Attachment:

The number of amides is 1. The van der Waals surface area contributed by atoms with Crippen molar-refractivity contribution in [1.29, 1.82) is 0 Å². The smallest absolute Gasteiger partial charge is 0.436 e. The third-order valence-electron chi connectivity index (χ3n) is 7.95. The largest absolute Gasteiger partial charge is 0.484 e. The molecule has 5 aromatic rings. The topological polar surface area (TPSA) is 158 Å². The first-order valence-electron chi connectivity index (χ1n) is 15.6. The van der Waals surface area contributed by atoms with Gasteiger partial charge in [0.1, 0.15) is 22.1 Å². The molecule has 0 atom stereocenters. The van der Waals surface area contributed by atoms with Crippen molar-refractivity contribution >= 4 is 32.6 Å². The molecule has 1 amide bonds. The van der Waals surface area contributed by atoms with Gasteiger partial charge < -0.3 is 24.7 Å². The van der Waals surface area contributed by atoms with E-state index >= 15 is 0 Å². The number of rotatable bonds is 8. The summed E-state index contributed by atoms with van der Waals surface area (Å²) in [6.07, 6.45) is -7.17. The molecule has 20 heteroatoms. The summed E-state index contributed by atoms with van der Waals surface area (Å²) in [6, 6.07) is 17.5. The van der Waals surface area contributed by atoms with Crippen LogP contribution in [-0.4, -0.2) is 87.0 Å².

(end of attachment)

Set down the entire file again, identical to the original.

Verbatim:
The number of amides is 1. The van der Waals surface area contributed by atoms with Crippen molar-refractivity contribution in [1.29, 1.82) is 0 Å². The smallest absolute Gasteiger partial charge is 0.436 e. The third-order valence-electron chi connectivity index (χ3n) is 7.95. The largest absolute Gasteiger partial charge is 0.484 e. The molecule has 5 aromatic rings. The topological polar surface area (TPSA) is 158 Å². The first-order valence-electron chi connectivity index (χ1n) is 15.6. The van der Waals surface area contributed by atoms with Gasteiger partial charge in [0.1, 0.15) is 22.1 Å². The molecule has 0 atom stereocenters. The van der Waals surface area contributed by atoms with Crippen molar-refractivity contribution >= 4 is 32.6 Å². The molecule has 1 amide bonds. The van der Waals surface area contributed by atoms with Gasteiger partial charge < -0.3 is 24.7 Å². The van der Waals surface area contributed by atoms with E-state index >= 15 is 0 Å². The number of rotatable bonds is 8. The summed E-state index contributed by atoms with van der Waals surface area (Å²) in [6.07, 6.45) is -7.17. The molecule has 20 heteroatoms. The summed E-state index contributed by atoms with van der Waals surface area (Å²) in [6, 6.07) is 17.5. The van der Waals surface area contributed by atoms with Crippen LogP contribution in [-0.4, -0.2) is 87.0 Å².